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/ 11 September 2018

The burden they carry…

How art could help us understand the burden of teenage life

As someone in a creative role, I’m always keeping an eye out for things that inspire new ideas. Today, I found out about a sculpture that was displayed for just one week on a street in Spain. Titled, “A Mother’s Love” and part of a project called Deconstruction, its aim was to raise awareness of the importance of gender equality and the fair distribution of tasks within the family unit. It visualises a burden that we otherwise wouldn’t see.

See for yourself — it’s a weighty piece of art:



The genius about this piece — whether you agree about the state of equality in the family unit or not — is that each piece on the mother’s back is easily understandable. They’re all objects that a parent directly interfaces with in daily life. Most people own most of these items, so everyone can relate when they see it piled up on the mother’s back. It really makes you step back and think about the overwhelming burden a parent carries; even more so if you consider those who are separated and looking after children by themselves.

This made me wonder, what would it look like to create something about the burdens young people carry?

Teenagers undergo so much pressure throughout the various transitions they have to face: primary and secondary school; child and adolescent; innocent to guilty; but a lot of the pressures are fairly intangible.



For example, how would we communicate unspoken pressure from parents to succeed, attend university or get a decent job? How could we visualise the internal turmoil of choosing whether to reply to a sexually charged message from someone they’re attracted to, late at night? I don’t think a gigantic mobile device would create quite the same impression…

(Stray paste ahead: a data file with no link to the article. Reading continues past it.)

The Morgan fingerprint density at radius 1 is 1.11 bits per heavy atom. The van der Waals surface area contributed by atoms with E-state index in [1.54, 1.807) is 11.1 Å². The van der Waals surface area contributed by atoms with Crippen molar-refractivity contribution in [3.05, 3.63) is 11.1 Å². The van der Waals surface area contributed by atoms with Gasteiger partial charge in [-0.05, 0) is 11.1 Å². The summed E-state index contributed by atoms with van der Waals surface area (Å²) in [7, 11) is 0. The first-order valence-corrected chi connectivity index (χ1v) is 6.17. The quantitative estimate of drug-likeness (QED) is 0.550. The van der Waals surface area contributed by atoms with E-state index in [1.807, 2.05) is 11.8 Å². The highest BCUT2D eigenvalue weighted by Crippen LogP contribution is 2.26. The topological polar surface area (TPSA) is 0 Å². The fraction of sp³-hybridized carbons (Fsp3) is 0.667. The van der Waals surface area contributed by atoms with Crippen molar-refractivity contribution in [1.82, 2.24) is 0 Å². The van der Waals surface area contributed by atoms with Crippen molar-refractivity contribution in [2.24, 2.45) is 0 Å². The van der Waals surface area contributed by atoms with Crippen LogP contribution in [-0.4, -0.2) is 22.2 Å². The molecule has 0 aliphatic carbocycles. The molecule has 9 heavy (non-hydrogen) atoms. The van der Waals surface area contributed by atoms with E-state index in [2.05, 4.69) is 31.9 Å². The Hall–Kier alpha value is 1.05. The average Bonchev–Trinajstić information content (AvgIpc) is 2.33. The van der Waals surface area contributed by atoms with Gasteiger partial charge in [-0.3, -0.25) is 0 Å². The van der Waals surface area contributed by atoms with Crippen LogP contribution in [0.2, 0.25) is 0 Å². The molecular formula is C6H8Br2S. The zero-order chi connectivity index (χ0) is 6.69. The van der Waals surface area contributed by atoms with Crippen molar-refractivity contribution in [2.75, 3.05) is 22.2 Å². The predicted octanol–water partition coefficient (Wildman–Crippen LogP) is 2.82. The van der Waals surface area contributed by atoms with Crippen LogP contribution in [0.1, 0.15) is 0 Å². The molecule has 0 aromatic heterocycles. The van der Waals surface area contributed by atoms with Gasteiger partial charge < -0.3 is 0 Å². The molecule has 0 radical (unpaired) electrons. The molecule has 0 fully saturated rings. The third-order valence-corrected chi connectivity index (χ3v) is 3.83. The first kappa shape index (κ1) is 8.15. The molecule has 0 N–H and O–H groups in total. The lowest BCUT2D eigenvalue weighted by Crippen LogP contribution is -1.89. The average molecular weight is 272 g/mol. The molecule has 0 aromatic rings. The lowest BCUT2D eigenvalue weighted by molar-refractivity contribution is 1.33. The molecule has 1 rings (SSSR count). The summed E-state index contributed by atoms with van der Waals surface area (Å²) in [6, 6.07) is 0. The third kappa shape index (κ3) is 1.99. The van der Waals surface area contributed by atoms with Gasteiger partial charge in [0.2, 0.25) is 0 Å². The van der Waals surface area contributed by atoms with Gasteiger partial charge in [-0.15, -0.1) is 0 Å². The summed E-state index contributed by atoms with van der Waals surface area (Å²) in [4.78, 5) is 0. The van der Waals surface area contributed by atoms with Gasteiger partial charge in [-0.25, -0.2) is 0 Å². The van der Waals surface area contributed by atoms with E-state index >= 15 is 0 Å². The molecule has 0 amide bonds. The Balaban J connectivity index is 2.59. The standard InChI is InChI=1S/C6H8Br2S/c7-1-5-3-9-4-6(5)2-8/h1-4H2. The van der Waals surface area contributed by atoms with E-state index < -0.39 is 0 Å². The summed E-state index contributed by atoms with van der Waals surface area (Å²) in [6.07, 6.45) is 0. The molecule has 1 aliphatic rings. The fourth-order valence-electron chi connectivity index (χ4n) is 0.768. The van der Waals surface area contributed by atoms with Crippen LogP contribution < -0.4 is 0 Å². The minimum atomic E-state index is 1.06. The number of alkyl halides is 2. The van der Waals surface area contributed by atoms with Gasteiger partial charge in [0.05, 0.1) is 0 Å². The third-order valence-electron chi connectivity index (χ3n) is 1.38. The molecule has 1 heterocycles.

Here’s just a few things young people mentally carry and interact with every day that create a burden:

  • Their school life (homework, grades, popularity)
  • Their relationships (family, friendship, romance, sexuality)
  • Their beliefs (spirituality, politics, ethics)
  • Their future (self-expectation, parental expectation, financial stability, career ambitions, education choices, lifestyle choices, geographical environment, sociopolitical environment)

There are also many formative messages that young people have to navigate throughout their teenage years as they figure out who they have to be:

  • be inclusive
  • be radical
  • be popular
  • be successful
  • be selfless
  • be interesting
  • be attractive
  • be yourself
  • be on trend
  • be different
  • be adventurous
  • be respectful
  • be informed

These are just a few things I could think of and certainly not unique to the current generation of teenagers, but you can already see some contradictions and tensions from one message to the next. Highlighting these tensions can help us understand where the conflicts are within our culture and do something to help teenagers decide where they stand.

Adults have enough problems of our own to think about, but art like “A Mother’s Love” can stop us in our tracks and at least make us consider what we might do differently towards someone under the burden of teenage life. We need to explore the potential here, as history tells us that art can be a powerful proponent of change.

We need to empower an army of adults to reach out, welcome young people with open arms and support them on their journey. Art has a role to play in recruiting that army.


If you could make anything, what would YOU create to make people think about the burdens young people carry?


Photos of sculpture: Asociación Cultural Octubre

Here’s the original article where I found out about the sculpture (if you don’t speak French you’ll need Google Translate!): https://positivr.fr/statue-sculpture-espagne-a-mothers-love

About Levi Phillips

Levi is the Creative Lead for Growing Younger, a priority of the 2030 Vision for churches in the Diocese of London. Levi is part of the Children & Youth Support team, volunteers in youth ministry and leads worship at his local church. Levi completed a degree in Applied Theology before working in marketing and design in the corporate space, bringing both worlds together in his current role.

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